Devices that claim to ‘improve fuel consumption by X%’ are a dime a dozen. Few of such claims are backed up by scientifically verifiable data conducted under controlled and repeatable conditions by credible independent organisations. Yet some devices, like the locally manufactured Cyclone are worth a second look. Available in versions for four-cylinder, six-cylinder and eight-cylinder petrol engines, it is a rectangular strip of stainless steel sheet with cut out and bent angular vanes.
The strip is bent into a semi-circle and, when inserted into the air intake tube between the air cleaner and the carburettor or fuel injection air inlet, grips the inside of the tube under its own springiness. All it takes with most vehicles is a screwdriver and five minutes. The inwardly projecting vanes, set at an angle into the incoming air stream, are claimed to impart a swirling vortex-like movement to the air stream to improve the atomisation of the fuel.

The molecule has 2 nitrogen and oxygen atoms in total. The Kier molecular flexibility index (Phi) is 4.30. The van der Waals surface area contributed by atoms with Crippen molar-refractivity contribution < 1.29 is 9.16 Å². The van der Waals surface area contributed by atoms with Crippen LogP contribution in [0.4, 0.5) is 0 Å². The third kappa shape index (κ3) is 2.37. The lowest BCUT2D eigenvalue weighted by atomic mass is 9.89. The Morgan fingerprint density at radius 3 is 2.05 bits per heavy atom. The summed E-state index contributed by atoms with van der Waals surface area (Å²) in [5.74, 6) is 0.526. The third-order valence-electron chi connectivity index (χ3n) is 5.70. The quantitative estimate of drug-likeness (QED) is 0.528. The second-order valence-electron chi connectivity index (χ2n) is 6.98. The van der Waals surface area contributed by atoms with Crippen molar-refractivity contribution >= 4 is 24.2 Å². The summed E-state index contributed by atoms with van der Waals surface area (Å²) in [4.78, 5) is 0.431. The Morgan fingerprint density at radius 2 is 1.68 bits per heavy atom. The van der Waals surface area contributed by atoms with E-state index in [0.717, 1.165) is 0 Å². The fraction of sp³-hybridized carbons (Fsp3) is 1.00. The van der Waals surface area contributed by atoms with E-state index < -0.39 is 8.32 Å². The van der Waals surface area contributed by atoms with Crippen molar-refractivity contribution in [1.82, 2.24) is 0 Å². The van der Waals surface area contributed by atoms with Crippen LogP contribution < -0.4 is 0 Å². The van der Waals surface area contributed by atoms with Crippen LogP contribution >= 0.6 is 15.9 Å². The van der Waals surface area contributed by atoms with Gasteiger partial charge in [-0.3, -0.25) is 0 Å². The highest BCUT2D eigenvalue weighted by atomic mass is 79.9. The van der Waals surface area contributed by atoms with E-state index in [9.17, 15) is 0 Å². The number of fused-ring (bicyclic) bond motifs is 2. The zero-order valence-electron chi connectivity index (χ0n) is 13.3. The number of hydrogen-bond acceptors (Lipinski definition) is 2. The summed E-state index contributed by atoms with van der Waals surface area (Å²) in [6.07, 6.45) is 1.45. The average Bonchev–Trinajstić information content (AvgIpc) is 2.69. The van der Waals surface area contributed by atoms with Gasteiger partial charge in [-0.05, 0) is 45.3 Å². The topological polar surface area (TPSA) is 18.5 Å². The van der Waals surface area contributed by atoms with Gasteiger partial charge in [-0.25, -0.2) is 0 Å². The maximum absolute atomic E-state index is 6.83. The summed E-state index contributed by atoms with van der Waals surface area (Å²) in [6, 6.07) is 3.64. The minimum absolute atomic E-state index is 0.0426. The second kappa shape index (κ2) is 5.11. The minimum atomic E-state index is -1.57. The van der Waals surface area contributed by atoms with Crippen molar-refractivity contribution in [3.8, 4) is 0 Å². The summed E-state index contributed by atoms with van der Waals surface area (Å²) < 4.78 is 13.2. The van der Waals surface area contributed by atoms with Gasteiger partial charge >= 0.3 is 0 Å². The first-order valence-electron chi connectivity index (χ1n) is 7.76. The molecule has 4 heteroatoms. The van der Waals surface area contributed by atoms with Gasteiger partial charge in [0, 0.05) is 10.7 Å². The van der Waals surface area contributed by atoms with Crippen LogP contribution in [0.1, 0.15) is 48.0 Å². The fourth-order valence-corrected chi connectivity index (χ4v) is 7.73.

More completely atomised fuel in the fuel-air mixture burns cleanly and completely for greater efficiency, better fuel consumption, more power and lower air pollution. Checking how well it works would in essence be as simple as repeatedly measuring the fuel consumption on regular runs over a set long distance, then fitting the Cyclone and repeating the tests.
Obviously speed, wind and temperature must vary as little as possible and the test should ideally be repeated several times. That said, I bought a Cyclone with the understanding that I would test it on my vehicle, publish the results, and return it for a refund if it did not perform as claimed. The proprietor willingly agreed. Watch this space. The price is R299, slightly more than the average half tank of petrol.
The Cyclone is available from Corrie Myburgh, phone 072 434 8059, email [email protected].